In 2014, Anthony Giancatarino visited Louisiana to attend a meeting about “energy democracy,” or the idea that people, rather than corporations, should have control over energy production where they live. The Philadelphia native had spent the past several years working on climate policy in Pennsylvania, and was interested in hearing about how Louisianians were approaching the same issues. As he listened to people at the meeting describe the challenges of advancing clean energy in their state, the similarities and connections between their respective regions began to dawn on him. 

Like the oil- and gas-producing heartlands of the Deep South, parts of Appalachia — Kentucky, West Virginia, and Western Pennsylvania —  have long histories of companies excavating the earth for resources like coal and gas and leaving communities to grapple with the pollution left behind. In all these places, the fossil fuel industry has maintained its influence by dint of being a primary source of employment. There are deeper regional connections, too. The foothills of Appalachia start just north of Birmingham, Alabama, a city built on the labor of a majority-Black working-class who worked in sweltering foundries, converting coal and iron ore into steel. 

“These regions are connected by a political history,” Giancatarino said. “They’re also connected by a history of extraction, and they’re also connected by a geologic history, by the way the rivers flow.” 

Giancatarino remembers the Louisiana meeting as the event that planted the seeds for #WeChooseNow, a project that has unfolded over the past year at Taproot Earth, a Louisiana-based organization with a mission of advancing equitable local solutions to the climate crisis, and the Climate and Community Project, a progressive climate policy think tank formed out of the University of Pennsylvania. Last spring, Giancatarino and his colleagues at Taproot began convening more than 150 different community leaders and advocates from across Louisiana, Texas, Pennsylvania, and Kentucky to develop climate action strategies that respond to their local needs. The resulting four reports — one for each state — lay out their visions, such as canceling the debts people owe to utility companies, reforming the criminal justice system, and funding job training so that former coal workers can get jobs cleaning up mines.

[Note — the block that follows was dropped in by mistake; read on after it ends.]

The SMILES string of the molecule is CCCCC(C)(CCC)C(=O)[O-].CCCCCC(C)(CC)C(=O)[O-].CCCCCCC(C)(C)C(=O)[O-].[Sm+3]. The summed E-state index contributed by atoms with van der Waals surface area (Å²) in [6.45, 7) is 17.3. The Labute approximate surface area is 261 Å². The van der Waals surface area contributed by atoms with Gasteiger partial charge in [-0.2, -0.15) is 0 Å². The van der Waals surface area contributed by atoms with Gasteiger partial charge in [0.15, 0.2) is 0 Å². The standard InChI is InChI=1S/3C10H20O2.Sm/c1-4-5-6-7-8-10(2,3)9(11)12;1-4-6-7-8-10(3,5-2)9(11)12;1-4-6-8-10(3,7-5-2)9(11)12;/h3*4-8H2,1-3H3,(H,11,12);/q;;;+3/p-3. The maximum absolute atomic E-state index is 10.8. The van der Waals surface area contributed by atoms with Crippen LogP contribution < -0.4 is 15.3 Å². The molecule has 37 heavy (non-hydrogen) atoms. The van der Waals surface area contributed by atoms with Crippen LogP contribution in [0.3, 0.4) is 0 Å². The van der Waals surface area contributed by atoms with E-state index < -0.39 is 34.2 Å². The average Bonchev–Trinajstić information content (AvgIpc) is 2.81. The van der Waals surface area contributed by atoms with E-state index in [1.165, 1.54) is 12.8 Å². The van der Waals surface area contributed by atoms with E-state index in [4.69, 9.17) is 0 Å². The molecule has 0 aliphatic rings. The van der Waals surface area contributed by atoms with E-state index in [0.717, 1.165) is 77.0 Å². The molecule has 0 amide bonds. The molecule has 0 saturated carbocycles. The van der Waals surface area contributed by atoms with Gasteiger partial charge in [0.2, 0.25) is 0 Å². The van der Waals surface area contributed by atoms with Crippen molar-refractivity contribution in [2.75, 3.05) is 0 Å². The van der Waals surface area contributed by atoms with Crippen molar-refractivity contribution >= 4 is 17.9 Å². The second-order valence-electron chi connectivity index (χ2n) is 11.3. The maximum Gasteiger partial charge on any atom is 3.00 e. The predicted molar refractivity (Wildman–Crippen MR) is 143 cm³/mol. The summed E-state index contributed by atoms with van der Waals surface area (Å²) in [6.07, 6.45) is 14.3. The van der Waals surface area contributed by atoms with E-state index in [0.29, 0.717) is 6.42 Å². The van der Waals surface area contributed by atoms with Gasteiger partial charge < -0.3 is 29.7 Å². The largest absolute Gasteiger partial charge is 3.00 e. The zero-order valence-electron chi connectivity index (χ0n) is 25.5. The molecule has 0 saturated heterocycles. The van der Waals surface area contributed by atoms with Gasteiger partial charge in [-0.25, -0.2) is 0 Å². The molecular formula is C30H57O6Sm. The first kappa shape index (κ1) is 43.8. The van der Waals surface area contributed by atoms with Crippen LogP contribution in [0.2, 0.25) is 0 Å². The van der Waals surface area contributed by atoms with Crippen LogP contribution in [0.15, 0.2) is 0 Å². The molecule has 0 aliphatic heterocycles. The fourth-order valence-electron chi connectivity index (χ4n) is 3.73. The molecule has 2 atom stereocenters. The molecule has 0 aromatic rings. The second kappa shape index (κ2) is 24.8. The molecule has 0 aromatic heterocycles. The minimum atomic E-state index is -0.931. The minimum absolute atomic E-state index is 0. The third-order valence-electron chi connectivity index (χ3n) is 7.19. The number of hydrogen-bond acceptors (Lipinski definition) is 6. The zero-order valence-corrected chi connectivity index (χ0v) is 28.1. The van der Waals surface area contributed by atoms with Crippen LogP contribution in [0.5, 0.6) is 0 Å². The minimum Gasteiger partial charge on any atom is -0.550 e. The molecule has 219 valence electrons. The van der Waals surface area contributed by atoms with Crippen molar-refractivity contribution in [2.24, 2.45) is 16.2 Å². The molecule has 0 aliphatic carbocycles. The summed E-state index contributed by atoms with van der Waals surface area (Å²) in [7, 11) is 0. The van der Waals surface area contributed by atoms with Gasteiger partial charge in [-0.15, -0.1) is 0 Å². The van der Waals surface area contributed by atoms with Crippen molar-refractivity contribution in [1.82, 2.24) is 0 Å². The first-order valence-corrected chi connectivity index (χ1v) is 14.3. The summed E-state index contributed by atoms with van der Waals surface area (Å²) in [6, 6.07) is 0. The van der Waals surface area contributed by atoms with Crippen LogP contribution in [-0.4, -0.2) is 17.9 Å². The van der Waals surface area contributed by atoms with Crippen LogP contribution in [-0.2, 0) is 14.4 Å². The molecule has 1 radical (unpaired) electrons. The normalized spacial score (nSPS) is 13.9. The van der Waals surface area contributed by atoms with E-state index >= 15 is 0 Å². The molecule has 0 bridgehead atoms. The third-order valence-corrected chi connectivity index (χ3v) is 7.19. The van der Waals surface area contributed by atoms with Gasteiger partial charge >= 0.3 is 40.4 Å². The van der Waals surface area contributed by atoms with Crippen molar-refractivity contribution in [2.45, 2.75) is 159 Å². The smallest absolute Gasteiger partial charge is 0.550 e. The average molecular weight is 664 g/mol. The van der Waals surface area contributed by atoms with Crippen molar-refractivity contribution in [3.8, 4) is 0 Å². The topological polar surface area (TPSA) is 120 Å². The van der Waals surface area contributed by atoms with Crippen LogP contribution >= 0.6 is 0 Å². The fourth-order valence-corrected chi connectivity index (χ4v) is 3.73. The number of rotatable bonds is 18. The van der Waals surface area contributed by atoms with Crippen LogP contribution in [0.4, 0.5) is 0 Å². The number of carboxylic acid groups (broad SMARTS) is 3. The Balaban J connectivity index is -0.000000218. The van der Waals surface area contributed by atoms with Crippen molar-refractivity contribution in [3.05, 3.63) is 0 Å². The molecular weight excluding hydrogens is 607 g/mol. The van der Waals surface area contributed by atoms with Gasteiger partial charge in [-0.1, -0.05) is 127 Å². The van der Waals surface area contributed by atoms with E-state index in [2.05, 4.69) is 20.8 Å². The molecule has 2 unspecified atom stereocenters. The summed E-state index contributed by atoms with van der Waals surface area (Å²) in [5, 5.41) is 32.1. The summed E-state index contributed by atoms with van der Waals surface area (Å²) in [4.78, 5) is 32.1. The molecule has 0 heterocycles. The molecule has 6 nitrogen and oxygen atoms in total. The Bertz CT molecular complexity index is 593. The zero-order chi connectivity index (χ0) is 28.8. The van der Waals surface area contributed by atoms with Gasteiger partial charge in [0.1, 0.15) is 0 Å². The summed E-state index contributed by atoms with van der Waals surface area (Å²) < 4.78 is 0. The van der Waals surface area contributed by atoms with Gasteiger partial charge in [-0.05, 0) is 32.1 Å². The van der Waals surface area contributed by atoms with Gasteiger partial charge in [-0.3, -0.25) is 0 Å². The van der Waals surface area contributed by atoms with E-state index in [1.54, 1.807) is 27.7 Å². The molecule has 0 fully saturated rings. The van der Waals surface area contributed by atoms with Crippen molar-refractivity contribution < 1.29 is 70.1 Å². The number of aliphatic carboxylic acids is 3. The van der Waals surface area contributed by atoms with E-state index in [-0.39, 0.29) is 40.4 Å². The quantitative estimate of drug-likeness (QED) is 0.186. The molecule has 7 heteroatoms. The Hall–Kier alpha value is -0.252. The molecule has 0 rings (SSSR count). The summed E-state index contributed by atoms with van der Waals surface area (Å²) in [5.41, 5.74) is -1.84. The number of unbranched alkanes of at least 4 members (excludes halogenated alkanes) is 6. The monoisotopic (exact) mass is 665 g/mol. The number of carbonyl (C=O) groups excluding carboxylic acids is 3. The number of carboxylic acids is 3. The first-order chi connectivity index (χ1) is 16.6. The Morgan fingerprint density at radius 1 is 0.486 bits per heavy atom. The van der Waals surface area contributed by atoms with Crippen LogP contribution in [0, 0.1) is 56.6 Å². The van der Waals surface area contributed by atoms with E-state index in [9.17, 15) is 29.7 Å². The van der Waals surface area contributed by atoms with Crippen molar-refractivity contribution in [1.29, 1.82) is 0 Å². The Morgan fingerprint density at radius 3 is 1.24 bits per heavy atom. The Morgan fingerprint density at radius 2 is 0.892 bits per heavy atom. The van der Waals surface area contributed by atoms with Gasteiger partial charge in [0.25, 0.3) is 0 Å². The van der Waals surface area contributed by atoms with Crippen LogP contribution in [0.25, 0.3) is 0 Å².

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Each report is dedicated to a core theme. In Louisiana, the researchers focused on democracy; in Texas, on energy; in Kentucky, on labor; and in Pennsylvania, on public finance. Each lays out the problems associated with its respective theme along with a list of policy recommendations that the community leaders helped develop.